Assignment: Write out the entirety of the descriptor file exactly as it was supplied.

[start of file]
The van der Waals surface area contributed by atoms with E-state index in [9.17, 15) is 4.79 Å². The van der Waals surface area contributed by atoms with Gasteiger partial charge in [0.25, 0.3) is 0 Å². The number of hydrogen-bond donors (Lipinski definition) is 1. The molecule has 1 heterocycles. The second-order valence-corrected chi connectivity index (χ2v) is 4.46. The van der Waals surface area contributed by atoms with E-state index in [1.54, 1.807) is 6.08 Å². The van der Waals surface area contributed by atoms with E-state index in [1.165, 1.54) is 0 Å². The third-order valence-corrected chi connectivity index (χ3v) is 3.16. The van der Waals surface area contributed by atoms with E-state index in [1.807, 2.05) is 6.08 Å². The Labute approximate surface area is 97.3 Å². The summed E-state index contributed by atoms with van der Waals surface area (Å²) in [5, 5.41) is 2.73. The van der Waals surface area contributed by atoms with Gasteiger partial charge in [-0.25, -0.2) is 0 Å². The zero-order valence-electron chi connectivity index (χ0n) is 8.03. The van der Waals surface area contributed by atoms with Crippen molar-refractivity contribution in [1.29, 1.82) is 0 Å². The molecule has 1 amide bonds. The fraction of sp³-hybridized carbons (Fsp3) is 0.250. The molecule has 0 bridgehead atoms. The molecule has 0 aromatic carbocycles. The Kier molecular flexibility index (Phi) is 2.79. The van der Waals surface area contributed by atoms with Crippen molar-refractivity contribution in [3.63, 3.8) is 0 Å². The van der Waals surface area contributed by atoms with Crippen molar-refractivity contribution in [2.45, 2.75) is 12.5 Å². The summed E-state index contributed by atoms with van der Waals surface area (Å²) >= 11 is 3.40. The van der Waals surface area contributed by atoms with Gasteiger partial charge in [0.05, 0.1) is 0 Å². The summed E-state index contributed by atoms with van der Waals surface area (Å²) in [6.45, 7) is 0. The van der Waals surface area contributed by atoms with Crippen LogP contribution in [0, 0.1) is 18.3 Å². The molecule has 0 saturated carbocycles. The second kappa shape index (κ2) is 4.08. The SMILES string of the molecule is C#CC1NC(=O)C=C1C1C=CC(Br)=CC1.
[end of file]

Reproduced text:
The van der Waals surface area contributed by atoms with E-state index in [9.17, 15) is 4.79 Å². The van der Waals surface area contributed by atoms with Gasteiger partial charge in [0.25, 0.3) is 0 Å². The number of hydrogen-bond donors (Lipinski definition) is 1. The molecule has 1 heterocycles. The second-order valence-corrected chi connectivity index (χ2v) is 4.46. The van der Waals surface area contributed by atoms with E-state index in [1.54, 1.807) is 6.08 Å². The van der Waals surface area contributed by atoms with E-state index in [1.165, 1.54) is 0 Å². The third-order valence-corrected chi connectivity index (χ3v) is 3.16. The van der Waals surface area contributed by atoms with E-state index in [1.807, 2.05) is 6.08 Å². The Labute approximate surface area is 97.3 Å². The summed E-state index contributed by atoms with van der Waals surface area (Å²) in [5, 5.41) is 2.73. The van der Waals surface area contributed by atoms with Gasteiger partial charge in [-0.25, -0.2) is 0 Å². The zero-order valence-electron chi connectivity index (χ0n) is 8.03. The van der Waals surface area contributed by atoms with Crippen molar-refractivity contribution in [1.29, 1.82) is 0 Å². The molecule has 1 amide bonds. The fraction of sp³-hybridized carbons (Fsp3) is 0.250. The molecule has 0 bridgehead atoms. The molecule has 0 aromatic carbocycles. The Kier molecular flexibility index (Phi) is 2.79. The van der Waals surface area contributed by atoms with Crippen molar-refractivity contribution in [3.63, 3.8) is 0 Å². The van der Waals surface area contributed by atoms with Crippen molar-refractivity contribution in [2.45, 2.75) is 12.5 Å². The summed E-state index contributed by atoms with van der Waals surface area (Å²) >= 11 is 3.40. The van der Waals surface area contributed by atoms with Gasteiger partial charge in [0.05, 0.1) is 0 Å². The summed E-state index contributed by atoms with van der Waals surface area (Å²) in [6.45, 7) is 0. The van der Waals surface area contributed by atoms with Crippen LogP contribution in [0, 0.1) is 18.3 Å². The molecule has 0 saturated carbocycles. The second kappa shape index (κ2) is 4.08. The SMILES string of the molecule is C#CC1NC(=O)C=C1C1C=CC(Br)=CC1.